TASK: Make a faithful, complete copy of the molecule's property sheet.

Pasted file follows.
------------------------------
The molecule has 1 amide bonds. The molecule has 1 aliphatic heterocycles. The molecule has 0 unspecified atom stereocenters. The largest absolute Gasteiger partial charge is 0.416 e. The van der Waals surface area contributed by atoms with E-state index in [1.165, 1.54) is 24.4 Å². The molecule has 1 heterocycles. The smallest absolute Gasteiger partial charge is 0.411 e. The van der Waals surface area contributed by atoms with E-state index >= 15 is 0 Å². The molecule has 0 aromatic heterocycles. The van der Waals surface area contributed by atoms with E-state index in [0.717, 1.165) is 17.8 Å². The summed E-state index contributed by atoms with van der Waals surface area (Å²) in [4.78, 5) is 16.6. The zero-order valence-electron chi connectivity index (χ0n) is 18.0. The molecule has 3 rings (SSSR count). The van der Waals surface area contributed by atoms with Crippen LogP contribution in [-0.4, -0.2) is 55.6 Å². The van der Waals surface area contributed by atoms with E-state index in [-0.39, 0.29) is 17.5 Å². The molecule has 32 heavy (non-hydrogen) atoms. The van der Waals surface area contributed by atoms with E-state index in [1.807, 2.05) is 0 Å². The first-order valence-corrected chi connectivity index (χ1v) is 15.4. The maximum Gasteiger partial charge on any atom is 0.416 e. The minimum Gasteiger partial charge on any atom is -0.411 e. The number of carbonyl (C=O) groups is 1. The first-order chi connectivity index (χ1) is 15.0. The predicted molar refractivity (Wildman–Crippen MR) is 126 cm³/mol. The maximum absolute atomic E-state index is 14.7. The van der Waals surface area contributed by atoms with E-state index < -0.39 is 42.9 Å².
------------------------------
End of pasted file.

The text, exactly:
The molecule has 1 amide bonds. The molecule has 1 aliphatic heterocycles. The molecule has 0 unspecified atom stereocenters. The largest absolute Gasteiger partial charge is 0.416 e. The van der Waals surface area contributed by atoms with E-state index in [1.165, 1.54) is 24.4 Å². The molecule has 1 heterocycles. The smallest absolute Gasteiger partial charge is 0.411 e. The van der Waals surface area contributed by atoms with E-state index >= 15 is 0 Å². The molecule has 0 aromatic heterocycles. The van der Waals surface area contributed by atoms with E-state index in [0.717, 1.165) is 17.8 Å². The summed E-state index contributed by atoms with van der Waals surface area (Å²) in [4.78, 5) is 16.6. The zero-order valence-electron chi connectivity index (χ0n) is 18.0. The molecule has 3 rings (SSSR count). The van der Waals surface area contributed by atoms with Crippen LogP contribution in [-0.4, -0.2) is 55.6 Å². The van der Waals surface area contributed by atoms with E-state index in [-0.39, 0.29) is 17.5 Å². The molecule has 32 heavy (non-hydrogen) atoms. The van der Waals surface area contributed by atoms with E-state index in [1.807, 2.05) is 0 Å². The first-order valence-corrected chi connectivity index (χ1v) is 15.4. The maximum Gasteiger partial charge on any atom is 0.416 e. The minimum Gasteiger partial charge on any atom is -0.411 e. The number of carbonyl (C=O) groups is 1. The first-order chi connectivity index (χ1) is 15.0. The predicted molar refractivity (Wildman–Crippen MR) is 126 cm³/mol. The maximum absolute atomic E-state index is 14.7. The van der Waals surface area contributed by atoms with E-state index < -0.39 is 42.9 Å².